Some 400 Marines, including about 100 women, signed up to be test subjects in the Marine Corps’ Ground Combat Element Integrated Task Force experiment:
Cpl. Janee’ Sheffield knew she was done when she kept rolling the same ankle on daily hikes, leaving her in constant pain. She dropped on request from the provisional rifle platoon — made up of Marines who had not attended ITB — six days before the unit completed its round of assessments at Twentynine Palms and traveled to nearby Bridgeport for mountain warfare exercises.
Like the other rifle platoons, the provisional platoon was on a repetitive cycle that alternated between two assessment days: a movement-to-contact exercise in which Marines would charge 1,000 yards up a hill with weapons and 30-pound packs, scramble over an 8-foot shipping container and maneuver together toward simulated enemy fire while shooting at pop-up targets; and a hike day involving a roughly 4.5-mile march followed by two arduous hours digging fighting holes.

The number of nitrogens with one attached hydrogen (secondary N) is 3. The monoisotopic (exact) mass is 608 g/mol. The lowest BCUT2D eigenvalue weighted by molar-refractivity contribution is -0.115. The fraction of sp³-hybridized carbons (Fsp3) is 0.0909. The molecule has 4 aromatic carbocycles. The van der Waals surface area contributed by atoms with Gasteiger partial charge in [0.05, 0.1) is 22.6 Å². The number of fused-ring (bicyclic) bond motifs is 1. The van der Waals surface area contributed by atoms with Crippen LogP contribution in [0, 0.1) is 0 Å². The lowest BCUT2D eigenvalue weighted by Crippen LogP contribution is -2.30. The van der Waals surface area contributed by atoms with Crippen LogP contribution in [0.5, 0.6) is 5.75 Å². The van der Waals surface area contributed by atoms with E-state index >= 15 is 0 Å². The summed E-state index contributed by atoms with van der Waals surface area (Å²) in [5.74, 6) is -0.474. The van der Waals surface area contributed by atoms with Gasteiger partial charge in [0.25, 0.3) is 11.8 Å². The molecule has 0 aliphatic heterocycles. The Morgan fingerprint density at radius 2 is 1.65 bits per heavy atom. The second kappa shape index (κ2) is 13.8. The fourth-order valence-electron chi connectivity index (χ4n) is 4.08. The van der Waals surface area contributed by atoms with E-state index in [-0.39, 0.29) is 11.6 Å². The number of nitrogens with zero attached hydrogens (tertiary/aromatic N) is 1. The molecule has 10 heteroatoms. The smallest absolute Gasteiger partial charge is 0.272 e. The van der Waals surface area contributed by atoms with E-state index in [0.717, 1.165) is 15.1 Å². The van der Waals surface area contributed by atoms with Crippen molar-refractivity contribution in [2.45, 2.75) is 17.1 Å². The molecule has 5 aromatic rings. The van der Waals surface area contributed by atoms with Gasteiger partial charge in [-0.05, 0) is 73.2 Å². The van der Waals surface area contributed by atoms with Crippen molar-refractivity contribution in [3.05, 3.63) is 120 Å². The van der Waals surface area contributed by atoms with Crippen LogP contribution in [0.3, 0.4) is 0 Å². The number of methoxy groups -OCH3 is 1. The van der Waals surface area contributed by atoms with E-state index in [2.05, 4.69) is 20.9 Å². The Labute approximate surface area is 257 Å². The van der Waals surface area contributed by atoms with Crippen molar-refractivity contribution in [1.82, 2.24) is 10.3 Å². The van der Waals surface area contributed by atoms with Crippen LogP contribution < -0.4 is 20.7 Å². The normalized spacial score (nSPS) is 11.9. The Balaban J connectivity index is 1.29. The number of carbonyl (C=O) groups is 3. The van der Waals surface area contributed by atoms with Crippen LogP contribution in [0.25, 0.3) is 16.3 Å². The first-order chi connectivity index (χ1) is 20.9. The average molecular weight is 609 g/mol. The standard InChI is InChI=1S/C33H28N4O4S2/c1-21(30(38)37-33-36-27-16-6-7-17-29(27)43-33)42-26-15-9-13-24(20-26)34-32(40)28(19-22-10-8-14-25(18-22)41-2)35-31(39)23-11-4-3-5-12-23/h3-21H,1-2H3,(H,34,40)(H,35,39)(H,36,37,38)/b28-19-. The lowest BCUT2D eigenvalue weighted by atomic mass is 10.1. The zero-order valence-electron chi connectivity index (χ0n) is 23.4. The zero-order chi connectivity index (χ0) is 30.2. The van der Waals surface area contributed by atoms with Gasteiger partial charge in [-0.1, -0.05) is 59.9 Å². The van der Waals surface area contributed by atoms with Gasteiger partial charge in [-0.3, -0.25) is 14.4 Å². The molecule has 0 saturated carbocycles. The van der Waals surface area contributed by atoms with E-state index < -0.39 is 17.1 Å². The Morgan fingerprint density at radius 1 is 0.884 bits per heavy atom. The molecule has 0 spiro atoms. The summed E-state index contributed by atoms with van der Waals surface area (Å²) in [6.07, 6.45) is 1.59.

Before opting out of the task force, Sheffield, 23, had decided the infantry wasn’t for her.
“It sucked; it really sucked,” she said. “I wouldn’t do this experiment again.”
While videos and photographs released by the Marine Corps show women excelling at combat tasks, Bradshaw said they omitted the moments of failure. He watched a four-woman team struggling for more than seven minutes to move a 200-pound dummy, without success, he said. Another time, he said, female Marines failed to clamber over the top of the shipping container during movement-to-contact assessments.
One lance corporal who entered the experiment “believing that women should get a shot at service in the infantry as long as they could meet existing standards” changed his mind after he saw what happened in the light armored vehicle platoon — where the physical demands weren’t extreme:
Over time, he said, discipline broke down because some noncommissioned officers were hesitant to hurt the feelings of more junior female Marines with orders or correction. Romantic relationships and friendships between male and female unit members also became a distraction, he said.
“The female variable in this social experiment has wrought a fundamental change in the way male NCOs think, act and lead,” Augello wrote in the 13-page paper he presented to Marine leaders, which he shared with Marine Corps Times. “A change that is sadly for the worse, not the better.”